Television tells our kids that our beer is part of sports. Mountain streams are the backdrop for "refreshing" beer commercials. Wine is the key to sophisticated entertaining. The most powerful medium in the world brings beer and wine into our living room and makes us comfortable with them. Along the way, our society got the impression that beer is just a "thirst quencher", and wine is "light", and we forgot about the alcohol. All too often, people forget the true nature of what they're drinking. They get behind the wheel of a car thinking they've only had a "couple of beers" or "just a little wine".

The fact is that 12 ounces of beer, a 5 ounce glass of wine, or 1 1/4 ounces of liquor contain the same amount of pure alcohol. So, whether it's beer or liquor---none of them mix with driving.

Alcohol is #1

Alcohol is the number one drug of choice for teenagers.
Alcohol-related car crashes are the number one killer of teenagers in the U.S.
Alcohol abuse is the number one drug problem in America.
Check your school's yearbooks for the past ten years--How many of them have been dedicated to a student who was killed in a drunk driving crash?

Ask your friends how many people they know who have had bad things happen to them while they were drinking.

You don't even have to be the one doing the drinking--most teenage passenger deaths are the result of alcohol-impaired teenage drivers.

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How Alcohol Affects You

You see double, speech slurs, you lose your sense of distance.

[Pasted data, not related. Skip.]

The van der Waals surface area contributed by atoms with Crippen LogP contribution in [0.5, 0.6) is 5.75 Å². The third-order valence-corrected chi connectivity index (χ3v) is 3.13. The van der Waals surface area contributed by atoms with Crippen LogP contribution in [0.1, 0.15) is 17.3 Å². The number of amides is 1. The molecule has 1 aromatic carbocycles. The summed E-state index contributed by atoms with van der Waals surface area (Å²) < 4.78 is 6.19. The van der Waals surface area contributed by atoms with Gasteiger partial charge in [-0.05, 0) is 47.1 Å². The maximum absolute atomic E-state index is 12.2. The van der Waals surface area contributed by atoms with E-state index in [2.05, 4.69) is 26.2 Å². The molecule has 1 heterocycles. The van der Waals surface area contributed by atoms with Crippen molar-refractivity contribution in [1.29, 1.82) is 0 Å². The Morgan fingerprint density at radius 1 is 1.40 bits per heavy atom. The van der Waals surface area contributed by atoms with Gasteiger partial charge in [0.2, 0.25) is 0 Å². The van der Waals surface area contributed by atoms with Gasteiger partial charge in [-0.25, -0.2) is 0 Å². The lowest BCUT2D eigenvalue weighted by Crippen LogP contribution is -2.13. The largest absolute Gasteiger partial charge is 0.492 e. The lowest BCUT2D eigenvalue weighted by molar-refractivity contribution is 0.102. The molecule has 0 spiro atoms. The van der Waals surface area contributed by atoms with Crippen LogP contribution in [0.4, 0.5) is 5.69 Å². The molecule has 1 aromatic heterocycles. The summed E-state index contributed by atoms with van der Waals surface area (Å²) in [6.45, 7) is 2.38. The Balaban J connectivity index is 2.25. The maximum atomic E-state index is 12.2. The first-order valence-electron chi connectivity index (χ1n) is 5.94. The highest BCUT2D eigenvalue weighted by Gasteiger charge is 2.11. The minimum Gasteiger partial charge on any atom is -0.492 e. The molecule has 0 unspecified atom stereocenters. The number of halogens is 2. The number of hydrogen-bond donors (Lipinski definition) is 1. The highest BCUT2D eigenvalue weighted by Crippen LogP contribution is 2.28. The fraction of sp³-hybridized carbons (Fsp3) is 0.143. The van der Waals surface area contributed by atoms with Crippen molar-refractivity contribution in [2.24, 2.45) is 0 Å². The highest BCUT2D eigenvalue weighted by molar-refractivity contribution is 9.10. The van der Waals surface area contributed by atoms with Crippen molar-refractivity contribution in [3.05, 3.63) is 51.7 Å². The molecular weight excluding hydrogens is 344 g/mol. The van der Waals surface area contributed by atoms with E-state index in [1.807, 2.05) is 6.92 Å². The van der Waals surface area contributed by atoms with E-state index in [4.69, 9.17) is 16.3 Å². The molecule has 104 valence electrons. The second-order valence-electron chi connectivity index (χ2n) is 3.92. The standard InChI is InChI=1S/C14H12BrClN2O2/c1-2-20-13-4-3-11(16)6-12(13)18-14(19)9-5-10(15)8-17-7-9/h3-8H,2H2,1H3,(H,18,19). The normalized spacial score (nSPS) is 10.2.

Alcohol loosens inhibitions--you make bad judgments that can result in car crashes, unwanted pregnancy, sexually transmitted diseases, or rape.
A significant proportion of violent crimes and vandalism among and by youth involve alcohol.
Using alcohol can cost you your freedom. You can be grounded by parents, lose your driver's license, or even end up in jail.
Be Aware of Advertising

Take a good look at how the alcohol industry is trying to convince people to use its products.

Wine coolers are displayed in stores next to fruit drinks. Maybe they think you won't notice the difference.
Different name brands of beer and other alcoholic beverages are slipped into the movies you watch. They think if you see your favorite actor drinking it, you will too.
The models on the beer commercials are always young, thin, and beautiful. But alcohol has plenty of calories and little nutritional value. Drinking it will not make you look any better.
Advertisements feature celebrities and sports figures. But drinking will not make you famous or athletic.
Alcohol advertisers are now trying to be more responsible by telling you not to drink and drive. But drunk driving is not the only way alcohol can affect your life.
Advertisers hope you won't stop and think when you see their ads. Don't be conned. Use your best judgment and learn the facts.

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More Alcohol Facts

Drinking coffee, taking a cold shower, or breathing fresh air will not sober you up. The only thing that sobers you up is time.
One beer, one shot of whiskey, and one glass of wine all have the same amount of alcohol. Don't fall for the notion that beer and wine are less intoxicating than hard liquors.
Less than 5 percent of alcoholics are what we think of as bums. Most alcoholics are just like the people you know. Anyone can become an alcoholic -- young or old, rich or poor, married or single, employed or out of work.
The earlier people start drinking and using drugs, the more likely they are to become addicted.
Alcohol ages and damages the brain.